Illustration by Garry Marshall

Trees can absorb mercury from soil, but not enough to sanitize heavily contaminated areas. To give cottonwood trees extra-strength detoxifying power, geneticists turned to a bacterial gene. 1. In a petri dish, Meagher and colleagues inserted a mercury-detoxifying E.coli gene, called merA, into the genome of a common soil bacterium. 2. The new bacterium “infects” a day-old cottonwood, inserting a modified form of the merA gene into the tree’s cells. The resulting transgenic sapling is raised in a greenhouse for three months, or until it’s hardy enough to survive outdoors. 3. The cottonwood is transferred to the test plot in Danbury. The tree’s extensive root system branches out in the soil and begins to absorb and convert ionic mercury (Hg+2) to less-toxic elemental mercury. 4. The transformed mercury moves up through the tree to the leaves, where it’s expired into the atmosphere. UGA scientists say future versions of their trees will retain the mercury in their trunks.

While the world gauges its appetite for genetically modified (GM) food, scientists are quietly planting the next big thing in biotechnology: trees genetically tweaked to suck up chemical waste.

Researchers at the University of Georgia hope their GM cottonwood saplings will draw toxic mercury from the soil, convert it into a less dangerous form, and eventually store it in their trunks. The trees, planted last July in a vacant lot in Danbury, Connecticut, could save the city many thousands of dollars
in cleanup costs and make disposal safer and easier. Instead of digging out layers of polluted dirt and carting it to special chemical landfills, workers will, in 4 to 5 years, simply let the chainsaws rip.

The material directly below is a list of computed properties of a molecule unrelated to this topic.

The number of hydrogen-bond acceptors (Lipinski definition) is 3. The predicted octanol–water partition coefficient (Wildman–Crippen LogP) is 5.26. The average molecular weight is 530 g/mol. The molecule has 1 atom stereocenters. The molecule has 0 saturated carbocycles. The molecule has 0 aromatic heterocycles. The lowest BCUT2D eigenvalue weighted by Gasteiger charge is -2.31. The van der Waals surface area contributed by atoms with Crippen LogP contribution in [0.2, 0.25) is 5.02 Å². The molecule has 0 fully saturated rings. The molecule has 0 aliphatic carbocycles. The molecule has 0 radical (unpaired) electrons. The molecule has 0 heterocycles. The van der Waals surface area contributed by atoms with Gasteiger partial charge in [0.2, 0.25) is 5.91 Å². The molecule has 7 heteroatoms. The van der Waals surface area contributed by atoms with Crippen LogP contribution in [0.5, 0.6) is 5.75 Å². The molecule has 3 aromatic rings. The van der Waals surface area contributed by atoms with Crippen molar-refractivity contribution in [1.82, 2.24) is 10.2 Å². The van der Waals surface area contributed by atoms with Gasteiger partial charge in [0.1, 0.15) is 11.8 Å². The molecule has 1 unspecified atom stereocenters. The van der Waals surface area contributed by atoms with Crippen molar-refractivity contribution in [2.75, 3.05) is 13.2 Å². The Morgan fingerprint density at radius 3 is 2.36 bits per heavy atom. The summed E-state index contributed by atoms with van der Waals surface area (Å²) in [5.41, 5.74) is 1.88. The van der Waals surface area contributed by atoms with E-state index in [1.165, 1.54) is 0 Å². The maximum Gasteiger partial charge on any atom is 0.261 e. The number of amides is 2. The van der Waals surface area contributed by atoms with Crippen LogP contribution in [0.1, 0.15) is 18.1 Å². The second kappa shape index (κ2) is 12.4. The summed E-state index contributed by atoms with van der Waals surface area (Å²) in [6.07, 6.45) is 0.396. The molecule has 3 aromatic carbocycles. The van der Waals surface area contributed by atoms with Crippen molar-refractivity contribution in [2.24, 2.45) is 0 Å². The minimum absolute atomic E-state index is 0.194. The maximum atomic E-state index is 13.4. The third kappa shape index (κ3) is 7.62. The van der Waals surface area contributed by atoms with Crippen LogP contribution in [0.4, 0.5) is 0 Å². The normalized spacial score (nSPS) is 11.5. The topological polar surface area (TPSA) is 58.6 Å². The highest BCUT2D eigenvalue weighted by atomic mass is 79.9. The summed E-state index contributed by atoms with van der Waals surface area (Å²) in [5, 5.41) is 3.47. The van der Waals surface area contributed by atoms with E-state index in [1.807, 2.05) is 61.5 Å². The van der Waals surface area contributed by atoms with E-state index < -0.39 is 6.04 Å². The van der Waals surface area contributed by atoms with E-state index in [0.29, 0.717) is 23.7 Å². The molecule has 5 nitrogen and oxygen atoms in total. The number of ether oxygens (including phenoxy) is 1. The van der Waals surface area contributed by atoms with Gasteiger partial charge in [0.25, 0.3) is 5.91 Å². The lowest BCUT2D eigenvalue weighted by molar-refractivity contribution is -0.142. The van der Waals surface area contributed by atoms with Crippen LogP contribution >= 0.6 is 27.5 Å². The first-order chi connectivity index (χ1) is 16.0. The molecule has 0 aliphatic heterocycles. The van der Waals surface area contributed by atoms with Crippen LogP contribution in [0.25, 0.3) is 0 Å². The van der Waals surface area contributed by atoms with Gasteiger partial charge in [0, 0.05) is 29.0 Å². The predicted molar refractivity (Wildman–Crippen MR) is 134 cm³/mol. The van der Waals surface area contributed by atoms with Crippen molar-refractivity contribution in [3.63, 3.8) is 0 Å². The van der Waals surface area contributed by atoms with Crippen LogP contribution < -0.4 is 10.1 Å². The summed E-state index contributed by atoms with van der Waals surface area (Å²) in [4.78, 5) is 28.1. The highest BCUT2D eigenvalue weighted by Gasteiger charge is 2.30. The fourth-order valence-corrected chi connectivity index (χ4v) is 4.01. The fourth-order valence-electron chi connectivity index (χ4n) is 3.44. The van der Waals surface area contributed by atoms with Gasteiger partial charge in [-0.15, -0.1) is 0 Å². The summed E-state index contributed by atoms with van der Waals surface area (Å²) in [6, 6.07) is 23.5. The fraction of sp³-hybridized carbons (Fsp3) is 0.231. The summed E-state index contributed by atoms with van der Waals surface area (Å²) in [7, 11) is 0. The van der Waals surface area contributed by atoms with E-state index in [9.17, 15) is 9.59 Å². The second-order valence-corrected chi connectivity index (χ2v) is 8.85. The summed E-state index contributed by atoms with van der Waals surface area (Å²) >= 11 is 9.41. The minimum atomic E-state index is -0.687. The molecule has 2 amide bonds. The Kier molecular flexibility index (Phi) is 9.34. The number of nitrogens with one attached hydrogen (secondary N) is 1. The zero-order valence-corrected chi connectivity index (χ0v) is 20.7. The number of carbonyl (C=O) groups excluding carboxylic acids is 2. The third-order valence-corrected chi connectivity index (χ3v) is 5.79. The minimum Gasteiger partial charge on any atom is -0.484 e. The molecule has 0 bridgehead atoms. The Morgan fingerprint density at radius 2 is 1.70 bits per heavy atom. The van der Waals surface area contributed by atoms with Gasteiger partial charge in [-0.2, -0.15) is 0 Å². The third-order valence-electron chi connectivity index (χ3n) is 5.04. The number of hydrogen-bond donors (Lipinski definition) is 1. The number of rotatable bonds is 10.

“Excavation, removal and replacement of the toxic soil would cost $543,000,” says Jack Kozuchowski, Danbury’s environmental director. “The cottonwood trees cost us next to nothing.”

Nationwide, an estimated 332 mercury-contaminated sites are on the U.S. Environmental Protection Agency’s Superfund list awaiting cleanup. The Danbury experiment marks the first time that trees have been genetically altered to draw the poison from the ground. “We’re looking for a green solution to the problem,” says Steve Rock, who oversees the project for the EPA.

The process of using plant life to clean up toxic chemicals leached into the soil is called phytoremediation. Some plants, like the arsenic-absorbing break fern, are hyperaccumulators, meaning they have evolved the ability to thrive in toxic environments. Since there are no known natural hyperaccumulators that absorb significant amounts of mercury, Richard B. Meagher and his associates at the University of Georgia turned to genetic engineering. Meagher knew that for centuries mercury has been used as a crude antibiotic, giving bacteria ample opportunity to evolve resistance. “The idea was to take that evolutionary trick and give it to the trees,” Meagher says.

First, he isolated an E. coli
bacteria gene that transforms ionic or methyl mercury (the forms found in tainted soil and water) to less lethal elemental mercury. He then implanted the gene, dubbed merA, into day-old cottonwood trees, which were chosen because they develop extensive root systems quickly. When the trees were mature enough, they were transferred to pots, and then to the Danbury test plot (see diagram).